Turkey fires back with tariffs on USA cars, alcohol, tobacco

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Turkey's government has raised tariffs on United States imports, including passenger cars, tobacco and alcohol, Official Gazette said this morning.

U.S. President Donald Trump authorised the implementation of higher tariffs on aluminium and steel imports from Turkey last Friday.

The turmoil has raised fears of a looming economic crisis in Turkey and prompted alarm that foreign investors in the country, including Qatar, could be hit in the fallout.

Turkish Vice President Fuat Oktay said that the tariff hikes were ordered "within the framework of reciprocity in retaliation for the conscious attacks on our economy by the USA administration".

The tariff increases amount to a doubling of the existing rate, the state-run Anadolu news agency said, in an apparent parallel response to Trump's move.

Commenting on the move, the USA leader said: "I have just authorised a doubling of tariffs on steel and aluminium with respect to Turkey as their currency, the Turkish lira, slides rapidly downwards against our very strong dollar".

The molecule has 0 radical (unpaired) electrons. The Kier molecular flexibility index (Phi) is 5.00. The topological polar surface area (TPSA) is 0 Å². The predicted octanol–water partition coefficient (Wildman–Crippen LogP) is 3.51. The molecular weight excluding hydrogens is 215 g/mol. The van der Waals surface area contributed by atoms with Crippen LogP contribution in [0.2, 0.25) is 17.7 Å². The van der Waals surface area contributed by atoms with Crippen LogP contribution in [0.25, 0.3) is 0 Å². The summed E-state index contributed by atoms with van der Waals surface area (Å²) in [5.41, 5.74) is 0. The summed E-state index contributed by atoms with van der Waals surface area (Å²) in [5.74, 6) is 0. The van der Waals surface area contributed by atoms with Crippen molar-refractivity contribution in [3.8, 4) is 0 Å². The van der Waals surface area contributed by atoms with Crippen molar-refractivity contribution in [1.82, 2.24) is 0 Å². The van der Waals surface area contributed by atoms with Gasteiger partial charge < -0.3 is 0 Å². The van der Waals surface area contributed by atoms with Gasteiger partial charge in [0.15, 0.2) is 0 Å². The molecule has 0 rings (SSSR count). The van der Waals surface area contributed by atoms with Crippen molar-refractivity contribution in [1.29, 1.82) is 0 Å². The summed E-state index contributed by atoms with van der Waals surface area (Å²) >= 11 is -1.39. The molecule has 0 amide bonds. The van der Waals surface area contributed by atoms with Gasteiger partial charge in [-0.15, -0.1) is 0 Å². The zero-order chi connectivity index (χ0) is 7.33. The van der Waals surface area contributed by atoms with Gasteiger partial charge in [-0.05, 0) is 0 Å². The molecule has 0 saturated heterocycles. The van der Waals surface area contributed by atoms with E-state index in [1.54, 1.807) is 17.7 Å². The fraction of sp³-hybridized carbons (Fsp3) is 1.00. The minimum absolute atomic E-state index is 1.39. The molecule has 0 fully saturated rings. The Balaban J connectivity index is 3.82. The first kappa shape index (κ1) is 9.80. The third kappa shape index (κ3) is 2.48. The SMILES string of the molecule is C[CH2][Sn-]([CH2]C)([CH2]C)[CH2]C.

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In recent days, Qatari supporters of Turkey have begun a public campaign in Doha to change their riyals into lira in an attempt to shore up the plunging Turkish currency.

"Qatar has pledged $15 billion of direct investments in Turkey", presidential spokesman Ibrahim Kalin wrote on Twitter.

Qatari Ambassador to Turkey Salem bin Mubarak Al Shafi said his country would continue supporting Turkey following recently-imposed US sanctions on the country.

But many analysts say the only way for the authorities to show they are really serious about tackling Turkey's economic problems - which include inflation approaching some 16 percent - would be a sharp interest rate hike.

"President Erdogan appears to be playing a risky game if he thinks he can come out on top in this spat with the USA", he commented.

Qatar's royal court released a statement saying Al-Thani "issued directives that will see the State of Qatar to provide a host of economic projects, investments, and deposits" worth $15 billion to support the Turkish economy.

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